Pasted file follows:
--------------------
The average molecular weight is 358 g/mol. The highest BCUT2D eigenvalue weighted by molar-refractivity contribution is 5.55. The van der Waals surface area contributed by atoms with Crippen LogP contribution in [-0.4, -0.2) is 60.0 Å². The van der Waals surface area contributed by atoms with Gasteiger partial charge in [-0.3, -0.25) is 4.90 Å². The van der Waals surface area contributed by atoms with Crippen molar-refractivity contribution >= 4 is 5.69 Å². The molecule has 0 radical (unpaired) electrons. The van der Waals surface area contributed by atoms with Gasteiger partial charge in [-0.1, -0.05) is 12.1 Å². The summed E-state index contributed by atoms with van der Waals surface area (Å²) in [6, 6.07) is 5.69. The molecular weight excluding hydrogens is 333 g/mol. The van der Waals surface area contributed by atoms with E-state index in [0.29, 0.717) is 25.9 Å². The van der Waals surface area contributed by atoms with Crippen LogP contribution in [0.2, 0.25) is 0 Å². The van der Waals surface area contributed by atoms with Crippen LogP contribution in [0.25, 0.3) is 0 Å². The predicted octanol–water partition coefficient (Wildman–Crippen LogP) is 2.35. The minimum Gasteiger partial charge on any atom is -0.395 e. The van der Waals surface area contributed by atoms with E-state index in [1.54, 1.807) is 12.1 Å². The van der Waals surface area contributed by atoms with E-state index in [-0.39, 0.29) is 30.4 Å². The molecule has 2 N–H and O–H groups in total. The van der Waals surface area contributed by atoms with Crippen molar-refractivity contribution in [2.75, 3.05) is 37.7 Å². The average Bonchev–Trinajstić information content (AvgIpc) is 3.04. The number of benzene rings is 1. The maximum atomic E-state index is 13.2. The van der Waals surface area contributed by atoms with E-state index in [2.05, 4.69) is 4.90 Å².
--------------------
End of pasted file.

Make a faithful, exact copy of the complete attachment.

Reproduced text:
The average molecular weight is 358 g/mol. The highest BCUT2D eigenvalue weighted by molar-refractivity contribution is 5.55. The van der Waals surface area contributed by atoms with Crippen LogP contribution in [-0.4, -0.2) is 60.0 Å². The van der Waals surface area contributed by atoms with Gasteiger partial charge in [-0.3, -0.25) is 4.90 Å². The van der Waals surface area contributed by atoms with Crippen molar-refractivity contribution >= 4 is 5.69 Å². The molecule has 0 radical (unpaired) electrons. The van der Waals surface area contributed by atoms with Gasteiger partial charge in [-0.1, -0.05) is 12.1 Å². The summed E-state index contributed by atoms with van der Waals surface area (Å²) in [6, 6.07) is 5.69. The molecular weight excluding hydrogens is 333 g/mol. The van der Waals surface area contributed by atoms with E-state index in [0.29, 0.717) is 25.9 Å². The van der Waals surface area contributed by atoms with Crippen LogP contribution in [0.2, 0.25) is 0 Å². The van der Waals surface area contributed by atoms with Crippen LogP contribution in [0.25, 0.3) is 0 Å². The predicted octanol–water partition coefficient (Wildman–Crippen LogP) is 2.35. The minimum Gasteiger partial charge on any atom is -0.395 e. The van der Waals surface area contributed by atoms with E-state index in [1.54, 1.807) is 12.1 Å². The van der Waals surface area contributed by atoms with E-state index in [-0.39, 0.29) is 30.4 Å². The molecule has 2 N–H and O–H groups in total. The van der Waals surface area contributed by atoms with Crippen molar-refractivity contribution in [2.75, 3.05) is 37.7 Å². The average Bonchev–Trinajstić information content (AvgIpc) is 3.04. The number of benzene rings is 1. The maximum atomic E-state index is 13.2. The van der Waals surface area contributed by atoms with E-state index in [2.05, 4.69) is 4.90 Å².